Health insurance can't be "so expensive", if most Americans are willing and able to pay for it. In other countries healthcare costs less because people are getting a lot less healthcare. (not necessarily because they want less, but because it's not up to them, it's up to politicians who have other priorities)

So sure, healthcare would be less expensive without the multitude of regulations and subsidies, but that would likely translate into Americans (on average) buying more healthcare, not paying less for it. The amount Americans are spending on healthcare is not "too much", as Obama puts it. He just happens to have different priorities, and in a free country he could take all the money he made from community organizing, and invest it in those priorities.

Edited by Jake_Ellison
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Another reason health insurance costs so much is that medical facilites, services, and products cost so much and keep rising in cost. The government, via medicare and medicade, have been pouring an ever increacing quantity of money every year for over 40 years, driving the costs in that area up dramatically yearly. Insurance just tries to spread its costs of providing medical services to its policy holders over all of its premiums. The costs the insurance company has to pay have to be reflected in its premiums. It is a pay as you go system, that is, the payments the company makes a year have to be covered by the premiums it collects that year. You sometimes hear someone say that they have been paying premiums for so many years, implying that they should be entitled to something. They are admitting that they do not know how insurance works.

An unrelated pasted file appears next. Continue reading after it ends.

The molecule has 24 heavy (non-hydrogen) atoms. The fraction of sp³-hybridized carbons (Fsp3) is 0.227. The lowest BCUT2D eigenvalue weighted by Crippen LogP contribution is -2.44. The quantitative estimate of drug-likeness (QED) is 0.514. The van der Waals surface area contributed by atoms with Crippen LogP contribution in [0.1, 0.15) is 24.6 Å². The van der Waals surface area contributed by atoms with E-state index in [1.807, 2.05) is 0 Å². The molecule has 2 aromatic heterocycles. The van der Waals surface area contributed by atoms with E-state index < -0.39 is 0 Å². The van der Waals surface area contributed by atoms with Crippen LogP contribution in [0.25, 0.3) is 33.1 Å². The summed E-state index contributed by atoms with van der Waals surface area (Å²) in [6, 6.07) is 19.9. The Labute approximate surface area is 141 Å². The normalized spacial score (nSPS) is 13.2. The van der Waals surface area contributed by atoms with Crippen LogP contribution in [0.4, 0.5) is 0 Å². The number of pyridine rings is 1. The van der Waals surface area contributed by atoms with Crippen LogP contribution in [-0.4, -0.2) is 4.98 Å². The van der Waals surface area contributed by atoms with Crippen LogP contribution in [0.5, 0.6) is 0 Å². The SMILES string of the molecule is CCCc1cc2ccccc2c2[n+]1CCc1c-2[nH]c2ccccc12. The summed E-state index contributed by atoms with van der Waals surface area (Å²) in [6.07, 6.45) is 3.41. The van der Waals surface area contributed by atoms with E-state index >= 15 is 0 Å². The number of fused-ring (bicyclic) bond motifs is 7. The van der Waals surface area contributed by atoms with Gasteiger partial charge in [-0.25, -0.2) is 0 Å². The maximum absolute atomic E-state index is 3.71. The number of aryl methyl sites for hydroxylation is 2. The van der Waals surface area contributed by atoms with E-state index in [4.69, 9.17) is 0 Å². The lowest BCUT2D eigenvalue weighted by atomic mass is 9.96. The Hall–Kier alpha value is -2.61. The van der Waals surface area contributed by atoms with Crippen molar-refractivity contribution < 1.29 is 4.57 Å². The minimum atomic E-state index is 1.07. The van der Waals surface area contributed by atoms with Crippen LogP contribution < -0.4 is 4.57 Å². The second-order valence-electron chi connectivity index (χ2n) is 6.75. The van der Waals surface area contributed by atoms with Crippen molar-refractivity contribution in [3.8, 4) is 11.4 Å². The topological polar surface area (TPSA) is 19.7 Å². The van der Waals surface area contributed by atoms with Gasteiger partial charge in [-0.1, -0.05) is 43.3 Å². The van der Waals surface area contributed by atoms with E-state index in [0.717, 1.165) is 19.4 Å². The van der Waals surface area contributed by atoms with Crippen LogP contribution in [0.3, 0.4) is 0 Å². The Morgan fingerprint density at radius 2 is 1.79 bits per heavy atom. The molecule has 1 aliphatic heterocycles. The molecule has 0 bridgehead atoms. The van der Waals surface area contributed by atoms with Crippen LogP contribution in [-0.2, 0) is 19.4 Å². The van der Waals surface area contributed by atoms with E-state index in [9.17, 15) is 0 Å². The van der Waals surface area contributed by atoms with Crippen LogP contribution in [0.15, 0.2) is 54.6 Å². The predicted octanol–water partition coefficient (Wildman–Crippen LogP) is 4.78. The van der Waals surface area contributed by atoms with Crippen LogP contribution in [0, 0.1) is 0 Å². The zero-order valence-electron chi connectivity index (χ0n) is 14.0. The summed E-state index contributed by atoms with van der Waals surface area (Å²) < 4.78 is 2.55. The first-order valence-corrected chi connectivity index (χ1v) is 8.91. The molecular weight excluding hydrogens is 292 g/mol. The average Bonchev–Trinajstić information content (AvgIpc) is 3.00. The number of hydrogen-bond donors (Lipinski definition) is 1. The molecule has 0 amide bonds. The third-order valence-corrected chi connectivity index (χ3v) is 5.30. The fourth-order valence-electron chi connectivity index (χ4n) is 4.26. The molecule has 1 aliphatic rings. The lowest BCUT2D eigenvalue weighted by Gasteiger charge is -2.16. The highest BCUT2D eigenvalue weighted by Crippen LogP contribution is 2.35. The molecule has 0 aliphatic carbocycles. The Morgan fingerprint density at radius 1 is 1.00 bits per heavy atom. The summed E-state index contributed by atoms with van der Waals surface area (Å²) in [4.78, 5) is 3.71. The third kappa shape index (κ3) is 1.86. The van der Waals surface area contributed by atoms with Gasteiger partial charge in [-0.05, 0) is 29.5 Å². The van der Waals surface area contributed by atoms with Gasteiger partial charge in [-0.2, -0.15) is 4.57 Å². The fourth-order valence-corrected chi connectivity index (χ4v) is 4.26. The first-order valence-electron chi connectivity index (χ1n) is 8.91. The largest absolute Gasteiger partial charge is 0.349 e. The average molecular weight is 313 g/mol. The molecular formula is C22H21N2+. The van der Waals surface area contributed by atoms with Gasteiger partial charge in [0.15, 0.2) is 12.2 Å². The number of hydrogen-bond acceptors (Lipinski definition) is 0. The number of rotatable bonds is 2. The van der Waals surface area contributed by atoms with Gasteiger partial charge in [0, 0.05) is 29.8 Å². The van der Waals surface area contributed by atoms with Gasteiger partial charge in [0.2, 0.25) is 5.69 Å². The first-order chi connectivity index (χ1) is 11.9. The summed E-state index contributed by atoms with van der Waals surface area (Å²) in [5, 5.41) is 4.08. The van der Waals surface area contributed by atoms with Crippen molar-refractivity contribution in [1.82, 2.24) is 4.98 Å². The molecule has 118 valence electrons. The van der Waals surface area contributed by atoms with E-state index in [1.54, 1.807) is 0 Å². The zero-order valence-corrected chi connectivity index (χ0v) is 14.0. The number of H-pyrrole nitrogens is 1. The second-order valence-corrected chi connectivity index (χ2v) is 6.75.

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Can you be more specific on how those programs affect premiums?
Jeff pointed to two things: the fact that people are forced to buy much more coverage than they would voluntarily, and also licensing requirements.

In addition, tax law pushes companies to provide health-care, by allowing companies to do so more cheaply than individuals (because of tax-breaks). This has removed the incentive to save from the people who are most able to make decisions that will save money (i.e. the individual).

Tied in to licensing are immigration laws. The doctors have a strong union (the "AMA") which lobbies hard to restrict the immigration of doctors into the U.S. There are special visa categories, with special rules, for doctors and nurses. In general, people in these professions have to jump through a few extra hoops to get permanent residency. I personally know 4 doctors who were practicing abroad, but switch careers here, because of immigration issues.

Another factor adding to costs is that the government forces certain hospitals to treat patients who arrive at Emergency Rooms, even though they might have nothing more than a cough and cold, and even though they express an inability to pay. As a result, the hospitals pass these costs on to paying patients.

In spite of all this, for most people who matter (i.e. those who're paying their way directly or indirectly) the health-care system in the U.S. is top-notch.

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Health care costs are higher than they otherwise would be based on competition restriction and regulatory mandates (state and federal). Those are the two specific forces of government that obviously effect costs. Health insurance simply does not exist in anything even barely resembling a free market.

Here are a few more specifics:

Quote from:
The Effect of State Regulations on Health Insurance Premiums

Study Referenced:
State Health Insurance Regulations and the Price of High-Deductible Policies PDF